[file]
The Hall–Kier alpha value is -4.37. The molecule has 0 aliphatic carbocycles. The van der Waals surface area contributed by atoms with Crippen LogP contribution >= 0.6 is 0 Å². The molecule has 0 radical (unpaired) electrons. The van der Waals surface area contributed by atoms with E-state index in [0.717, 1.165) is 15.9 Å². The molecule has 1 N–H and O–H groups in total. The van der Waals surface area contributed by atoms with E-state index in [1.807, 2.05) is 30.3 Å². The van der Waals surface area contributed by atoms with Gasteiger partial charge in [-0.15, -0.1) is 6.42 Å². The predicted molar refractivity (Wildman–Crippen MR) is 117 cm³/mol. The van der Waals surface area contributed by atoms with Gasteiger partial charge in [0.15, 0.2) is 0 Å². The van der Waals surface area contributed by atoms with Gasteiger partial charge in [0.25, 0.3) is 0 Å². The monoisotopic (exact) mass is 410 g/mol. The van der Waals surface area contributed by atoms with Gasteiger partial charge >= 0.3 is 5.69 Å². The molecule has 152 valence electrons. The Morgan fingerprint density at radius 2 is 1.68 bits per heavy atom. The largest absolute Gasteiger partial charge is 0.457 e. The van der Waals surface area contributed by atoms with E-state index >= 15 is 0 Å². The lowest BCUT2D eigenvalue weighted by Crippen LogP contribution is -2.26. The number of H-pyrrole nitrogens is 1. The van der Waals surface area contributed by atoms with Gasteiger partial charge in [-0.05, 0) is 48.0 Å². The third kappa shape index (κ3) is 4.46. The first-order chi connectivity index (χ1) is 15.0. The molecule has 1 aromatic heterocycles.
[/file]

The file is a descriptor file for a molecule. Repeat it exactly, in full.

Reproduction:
The Hall–Kier alpha value is -4.37. The molecule has 0 aliphatic carbocycles. The van der Waals surface area contributed by atoms with Crippen LogP contribution >= 0.6 is 0 Å². The molecule has 0 radical (unpaired) electrons. The van der Waals surface area contributed by atoms with E-state index in [0.717, 1.165) is 15.9 Å². The molecule has 1 N–H and O–H groups in total. The van der Waals surface area contributed by atoms with E-state index in [1.807, 2.05) is 30.3 Å². The van der Waals surface area contributed by atoms with Gasteiger partial charge in [-0.15, -0.1) is 6.42 Å². The predicted molar refractivity (Wildman–Crippen MR) is 117 cm³/mol. The van der Waals surface area contributed by atoms with Gasteiger partial charge in [0.15, 0.2) is 0 Å². The van der Waals surface area contributed by atoms with Gasteiger partial charge in [0.25, 0.3) is 0 Å². The monoisotopic (exact) mass is 410 g/mol. The van der Waals surface area contributed by atoms with Gasteiger partial charge >= 0.3 is 5.69 Å². The molecule has 152 valence electrons. The Morgan fingerprint density at radius 2 is 1.68 bits per heavy atom. The largest absolute Gasteiger partial charge is 0.457 e. The van der Waals surface area contributed by atoms with E-state index >= 15 is 0 Å². The lowest BCUT2D eigenvalue weighted by Crippen LogP contribution is -2.26. The number of H-pyrrole nitrogens is 1. The van der Waals surface area contributed by atoms with Gasteiger partial charge in [-0.05, 0) is 48.0 Å². The third kappa shape index (κ3) is 4.46. The first-order chi connectivity index (χ1) is 15.0. The molecule has 1 aromatic heterocycles.